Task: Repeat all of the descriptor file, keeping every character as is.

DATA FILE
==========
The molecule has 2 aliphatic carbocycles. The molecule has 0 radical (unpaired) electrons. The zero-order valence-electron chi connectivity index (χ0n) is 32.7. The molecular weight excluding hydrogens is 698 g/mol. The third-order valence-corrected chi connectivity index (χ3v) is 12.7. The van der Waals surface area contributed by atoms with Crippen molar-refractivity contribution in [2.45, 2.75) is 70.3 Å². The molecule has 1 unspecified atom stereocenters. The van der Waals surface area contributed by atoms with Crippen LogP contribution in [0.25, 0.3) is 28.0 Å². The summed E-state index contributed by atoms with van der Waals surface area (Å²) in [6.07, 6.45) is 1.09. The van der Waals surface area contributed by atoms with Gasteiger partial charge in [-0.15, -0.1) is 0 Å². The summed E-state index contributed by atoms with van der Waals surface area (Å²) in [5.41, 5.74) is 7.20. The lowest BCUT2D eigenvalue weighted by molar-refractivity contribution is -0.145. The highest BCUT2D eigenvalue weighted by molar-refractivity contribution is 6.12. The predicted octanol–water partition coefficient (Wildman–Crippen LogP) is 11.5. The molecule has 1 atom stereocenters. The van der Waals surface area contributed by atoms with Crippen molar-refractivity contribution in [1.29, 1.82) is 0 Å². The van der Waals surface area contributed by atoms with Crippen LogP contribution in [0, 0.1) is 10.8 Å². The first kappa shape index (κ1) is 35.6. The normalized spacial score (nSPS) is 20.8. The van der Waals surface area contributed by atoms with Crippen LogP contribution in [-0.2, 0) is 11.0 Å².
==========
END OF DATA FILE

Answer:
The molecule has 2 aliphatic carbocycles. The molecule has 0 radical (unpaired) electrons. The zero-order valence-electron chi connectivity index (χ0n) is 32.7. The molecular weight excluding hydrogens is 698 g/mol. The third-order valence-corrected chi connectivity index (χ3v) is 12.7. The van der Waals surface area contributed by atoms with Crippen molar-refractivity contribution in [2.45, 2.75) is 70.3 Å². The molecule has 1 unspecified atom stereocenters. The van der Waals surface area contributed by atoms with Crippen LogP contribution in [0.25, 0.3) is 28.0 Å². The summed E-state index contributed by atoms with van der Waals surface area (Å²) in [6.07, 6.45) is 1.09. The van der Waals surface area contributed by atoms with Gasteiger partial charge in [-0.15, -0.1) is 0 Å². The summed E-state index contributed by atoms with van der Waals surface area (Å²) in [5.41, 5.74) is 7.20. The lowest BCUT2D eigenvalue weighted by molar-refractivity contribution is -0.145. The highest BCUT2D eigenvalue weighted by molar-refractivity contribution is 6.12. The predicted octanol–water partition coefficient (Wildman–Crippen LogP) is 11.5. The molecule has 1 atom stereocenters. The van der Waals surface area contributed by atoms with Crippen molar-refractivity contribution in [1.29, 1.82) is 0 Å². The van der Waals surface area contributed by atoms with Crippen LogP contribution in [0, 0.1) is 10.8 Å². The first kappa shape index (κ1) is 35.6. The normalized spacial score (nSPS) is 20.8. The van der Waals surface area contributed by atoms with Crippen LogP contribution in [-0.2, 0) is 11.0 Å².